A petition has been filed in the Supreme Court of California requesting review of a Sixth District Court of Appeals case1 that questionably conflicts with an earlier court decision involving property tax rates imposed on companies with centrally assessed property in California.
Three telecommunications companies2 challenged the County of Santa Clara’s assessment of property taxes that was in excess of the separately calculated rates applied by the county to locally assessed companies. Specifically, the companies maintain that each debt-service component rate applied to centrally assessed property in the county in 2014–2015 and 2015–2016 was 1.04% and 1.092%, respectively, when the rate applied to locally assessed property was .202% per year. The companies claim that the higher rate violated Article XIII, Section 19 of the California Constitution, which states, in part, that utility property “shall be subject to taxation to the same extent and in the same manner as other property.” The Court of Appeals interpreted this section to apply to the extent to which the property can be subject to taxation, not the extent to which it can be taxed, meaning the rates for centrally assessed and locally assessed property do not have to be the same.
Although the California Supreme Court ruled in 1985 in the ITT case3 that Article XIII, Section 19 of the California Constitution required that utilities receive the same property tax rates as non-utilities, the Court of Appeals dismissed this finding, stating that rate parity was not required under the section cited. The court maintained that the language did not specifically state that the tax rates must be the same, which would be clear if that was the intent.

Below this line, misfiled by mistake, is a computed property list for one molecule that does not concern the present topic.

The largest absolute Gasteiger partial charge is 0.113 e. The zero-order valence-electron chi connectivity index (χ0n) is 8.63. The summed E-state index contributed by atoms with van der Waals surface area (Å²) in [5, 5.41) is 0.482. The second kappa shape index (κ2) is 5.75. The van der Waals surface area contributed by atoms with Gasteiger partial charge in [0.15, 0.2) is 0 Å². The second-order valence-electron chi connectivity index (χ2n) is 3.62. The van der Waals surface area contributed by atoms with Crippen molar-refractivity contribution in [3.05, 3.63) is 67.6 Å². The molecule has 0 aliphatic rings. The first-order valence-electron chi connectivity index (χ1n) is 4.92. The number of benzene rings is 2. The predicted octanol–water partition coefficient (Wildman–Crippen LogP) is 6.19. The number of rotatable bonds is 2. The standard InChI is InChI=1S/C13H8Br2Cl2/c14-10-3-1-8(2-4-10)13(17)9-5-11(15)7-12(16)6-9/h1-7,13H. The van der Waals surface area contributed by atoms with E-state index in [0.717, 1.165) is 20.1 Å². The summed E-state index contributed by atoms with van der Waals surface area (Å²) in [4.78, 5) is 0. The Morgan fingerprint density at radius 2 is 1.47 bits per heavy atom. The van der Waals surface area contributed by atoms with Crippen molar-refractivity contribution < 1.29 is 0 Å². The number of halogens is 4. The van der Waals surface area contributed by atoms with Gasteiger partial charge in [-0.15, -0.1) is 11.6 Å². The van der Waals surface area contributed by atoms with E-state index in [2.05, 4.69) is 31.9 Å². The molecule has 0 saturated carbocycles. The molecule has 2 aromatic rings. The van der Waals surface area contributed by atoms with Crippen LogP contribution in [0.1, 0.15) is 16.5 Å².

The denial of the refund claims led to the petition for review by the California Supreme Court. This issue has led to legal battles involving 34 other counties, but those cases were put on hold pending a court decision involving Santa Clara County.
While this issue continues to play out in the courts, now is the time to file protective refund claims. Please contact your Ryan tax professionals for further information before the statute of limitations expires, likely in early April 2023 for 2018–2019.
1 County of Santa Clara v. Superior Court of Santa Clara County (AT&T Mobility LLC Real Parties in Interest), No. H049161, Cal. Ct. App., 6th Dist., January 6, 2023.
2 AT&T Corp., T Mobile West LLC, and Sprint Communications Company, L.P.
3 ITT World Communications Inc. v. City and County of San Francisco, 37 Cal.3d 860, 870 (1985).
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